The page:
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Recent corruption scandals in India
India may have lost up to $39 billion in revenue in the 2G telecom scam.
India has been hit by a spate of corruption scandals that have embarrassed the ruling Congress party, stalled parliament for nearly three weeks and soured investor sentiments.
Here are details on four major scandals that have broken out recently:
Telecoms License Row
India may have lost up to $39 billion in revenue -- equivalent to the defence budget -- as the telecoms ministry gave out lucrative licences and radio spectrum in 2007/08 at below-market prices, the state auditor said in a report.
The Comptroller and Auditor General of India's (CAG) report last month also said several rules were flouted when the licences were given out which led to many ineligible firms getting licences.
While nobody has been charged, investigations have focused on the telecoms ministry, firms and lobbyists. Telecoms minister Andimuthu Raja was ordered by the government to resign after the report was released. Raja has denied any wrongdoing and has said he was only following existing rules and norms.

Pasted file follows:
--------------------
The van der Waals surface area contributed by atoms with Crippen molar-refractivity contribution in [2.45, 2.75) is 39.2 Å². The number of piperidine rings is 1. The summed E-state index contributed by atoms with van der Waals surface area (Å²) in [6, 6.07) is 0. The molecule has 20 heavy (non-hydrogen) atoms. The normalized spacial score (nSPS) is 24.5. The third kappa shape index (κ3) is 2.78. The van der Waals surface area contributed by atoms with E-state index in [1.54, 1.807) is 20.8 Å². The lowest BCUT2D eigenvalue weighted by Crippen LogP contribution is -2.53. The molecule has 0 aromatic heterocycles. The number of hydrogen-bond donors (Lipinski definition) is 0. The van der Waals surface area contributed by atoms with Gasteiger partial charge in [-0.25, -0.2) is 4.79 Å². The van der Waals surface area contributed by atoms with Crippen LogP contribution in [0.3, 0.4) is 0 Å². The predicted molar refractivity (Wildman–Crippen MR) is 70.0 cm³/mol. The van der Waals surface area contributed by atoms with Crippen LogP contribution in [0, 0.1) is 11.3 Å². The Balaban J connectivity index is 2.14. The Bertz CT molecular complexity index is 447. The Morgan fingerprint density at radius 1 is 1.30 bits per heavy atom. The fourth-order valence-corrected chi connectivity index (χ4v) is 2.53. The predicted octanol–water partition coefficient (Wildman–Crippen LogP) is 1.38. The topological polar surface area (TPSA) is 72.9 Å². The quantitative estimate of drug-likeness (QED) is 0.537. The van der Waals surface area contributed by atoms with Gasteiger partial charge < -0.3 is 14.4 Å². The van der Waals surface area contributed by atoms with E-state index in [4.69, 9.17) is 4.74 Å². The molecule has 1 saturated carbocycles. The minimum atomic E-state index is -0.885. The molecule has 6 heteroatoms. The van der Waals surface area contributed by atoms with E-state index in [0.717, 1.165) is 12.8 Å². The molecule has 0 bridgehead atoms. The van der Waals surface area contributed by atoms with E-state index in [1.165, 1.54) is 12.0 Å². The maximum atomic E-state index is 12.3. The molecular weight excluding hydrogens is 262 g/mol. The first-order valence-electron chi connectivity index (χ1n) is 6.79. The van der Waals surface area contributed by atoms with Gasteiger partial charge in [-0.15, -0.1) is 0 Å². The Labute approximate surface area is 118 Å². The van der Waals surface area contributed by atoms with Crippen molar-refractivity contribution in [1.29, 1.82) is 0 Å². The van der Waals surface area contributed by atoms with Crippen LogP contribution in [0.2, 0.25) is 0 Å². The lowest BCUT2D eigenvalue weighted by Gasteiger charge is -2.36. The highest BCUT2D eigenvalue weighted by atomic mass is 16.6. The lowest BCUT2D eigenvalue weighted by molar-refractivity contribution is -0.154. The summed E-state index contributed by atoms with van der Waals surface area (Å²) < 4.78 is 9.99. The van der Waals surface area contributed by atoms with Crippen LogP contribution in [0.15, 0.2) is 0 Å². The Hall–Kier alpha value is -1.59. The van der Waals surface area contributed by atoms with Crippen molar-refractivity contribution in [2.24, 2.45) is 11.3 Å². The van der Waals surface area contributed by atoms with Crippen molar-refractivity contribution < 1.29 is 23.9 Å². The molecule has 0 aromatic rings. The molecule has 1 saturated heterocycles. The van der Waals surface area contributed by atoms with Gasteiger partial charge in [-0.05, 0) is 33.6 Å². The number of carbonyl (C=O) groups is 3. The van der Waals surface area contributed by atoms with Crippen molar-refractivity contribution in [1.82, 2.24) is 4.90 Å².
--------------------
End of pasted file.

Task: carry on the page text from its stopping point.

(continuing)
The top anti-corruption official's credentials have also been questioned by the Supreme Court, as he was the senior bureaucrat in the telecoms ministry before his elevation and has a separate corruption charge against him.
On Wednesday, the government told the court that Chief Vigilance Commissioner PJ Thomas would not oversee the investigations into the charges.
The scam has led to the opposition stalling parliament for nearly three weeks, demanding a joint parliamentary probe into the matter. The government has rejected the demand, saying separate investigations are underway.
The CBI is investigating allegations of corruption in the ministry and the government has said it is willing to have the Supreme Court monitor the investigation.
The CAG report says units of realtor Unitech were given licences despite not having adequate capital. The units are now part of the India operations of Norway's Telenor.